Ar­chae­ol­o­gists un­earth an­cient Greek palace close to Sparta

The China Post - - ARTS -

Ar­chae­ol­o­gists in Greece have dis­cov­ered the ru­ins of an an­cient palace with im­por­tant ar­chaic in­scrip­tions dat­ing back to the Myce­naean Age, the cul­ture min­istry said Tues­day.

The palace, likely built around the 17th-16th cen­turies B.C., had around 10 rooms and was dis­cov­ered near Sparta in south­ern Greece.

At the site, ar­chae­ol­o­gists found ob­jects of wor­ship, clay fig­urines, a cup adorned with a bull’s head, swords and frag­ments of mu­rals.

Since 2009, ex­ca­va­tions in the area have un­earthed in­scrip­tions on tablets de­tail­ing re­li­gious cer­e­monies and names and places in a script called Lin­ear B, the old­est script to be dis­cov­ered in Europe. It first ap­pears in Crete from around 1375 B.C. and was only de­ci­phered in the mid 20th cen­tury.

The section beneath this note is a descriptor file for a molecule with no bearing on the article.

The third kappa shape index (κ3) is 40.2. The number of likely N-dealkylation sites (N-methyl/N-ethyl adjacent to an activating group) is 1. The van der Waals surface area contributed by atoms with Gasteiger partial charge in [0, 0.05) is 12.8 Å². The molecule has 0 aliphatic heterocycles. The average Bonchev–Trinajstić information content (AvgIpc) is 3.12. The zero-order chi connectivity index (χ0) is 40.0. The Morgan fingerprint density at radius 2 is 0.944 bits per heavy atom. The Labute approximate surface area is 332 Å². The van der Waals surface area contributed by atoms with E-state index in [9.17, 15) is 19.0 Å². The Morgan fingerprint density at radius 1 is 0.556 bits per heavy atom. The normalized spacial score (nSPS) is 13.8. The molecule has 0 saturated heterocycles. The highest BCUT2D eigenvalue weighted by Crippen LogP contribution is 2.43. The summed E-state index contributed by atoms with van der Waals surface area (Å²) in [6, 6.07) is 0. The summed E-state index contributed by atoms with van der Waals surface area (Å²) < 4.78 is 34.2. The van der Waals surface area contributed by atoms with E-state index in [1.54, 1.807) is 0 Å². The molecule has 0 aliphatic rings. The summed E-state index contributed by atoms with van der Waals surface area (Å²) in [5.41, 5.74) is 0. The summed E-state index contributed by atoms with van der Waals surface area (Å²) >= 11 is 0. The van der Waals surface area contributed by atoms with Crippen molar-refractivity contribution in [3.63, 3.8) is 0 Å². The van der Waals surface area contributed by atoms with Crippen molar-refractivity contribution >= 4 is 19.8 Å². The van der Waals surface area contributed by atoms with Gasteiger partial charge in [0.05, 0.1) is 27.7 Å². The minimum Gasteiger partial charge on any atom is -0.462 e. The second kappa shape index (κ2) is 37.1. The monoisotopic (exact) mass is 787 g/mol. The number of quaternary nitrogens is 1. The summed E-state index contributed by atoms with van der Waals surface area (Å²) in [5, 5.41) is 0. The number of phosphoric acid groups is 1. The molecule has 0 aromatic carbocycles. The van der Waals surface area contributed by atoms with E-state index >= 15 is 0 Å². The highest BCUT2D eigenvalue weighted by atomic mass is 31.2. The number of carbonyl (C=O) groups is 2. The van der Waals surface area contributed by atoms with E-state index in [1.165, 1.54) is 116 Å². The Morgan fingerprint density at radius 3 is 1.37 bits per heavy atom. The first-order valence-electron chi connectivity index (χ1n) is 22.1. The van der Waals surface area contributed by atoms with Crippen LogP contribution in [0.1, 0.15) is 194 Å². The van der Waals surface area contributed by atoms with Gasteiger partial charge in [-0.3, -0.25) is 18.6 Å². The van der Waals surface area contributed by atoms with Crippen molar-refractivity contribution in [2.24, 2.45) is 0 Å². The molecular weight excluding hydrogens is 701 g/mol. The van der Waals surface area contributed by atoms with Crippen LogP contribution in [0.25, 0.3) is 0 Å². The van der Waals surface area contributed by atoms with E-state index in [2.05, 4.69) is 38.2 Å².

The new dis­cov­ery will al­low for more re­search on the “po­lit­i­cal, ad­min­is­tra­tive, eco­nomic and so­ci­etal or­ga­ni­za­tion of the re­gion,” and pro­vide “new in­for­ma­tion on the be­liefs and lan­guage sys­tems of the Myce­naean peo­ple,” the min­istry said in a state­ment.

Ac­cord­ing to the cul­ture min­istry, more than 150 ar­chae­o­log­i­cal ex­ca­va­tions were have been car­ried out in Greece so far this year, “de­mon­strat­ing the im­por­tance of the ar­chae­o­log­i­cal wealth and cul­tural her­itage of the coun­try.”

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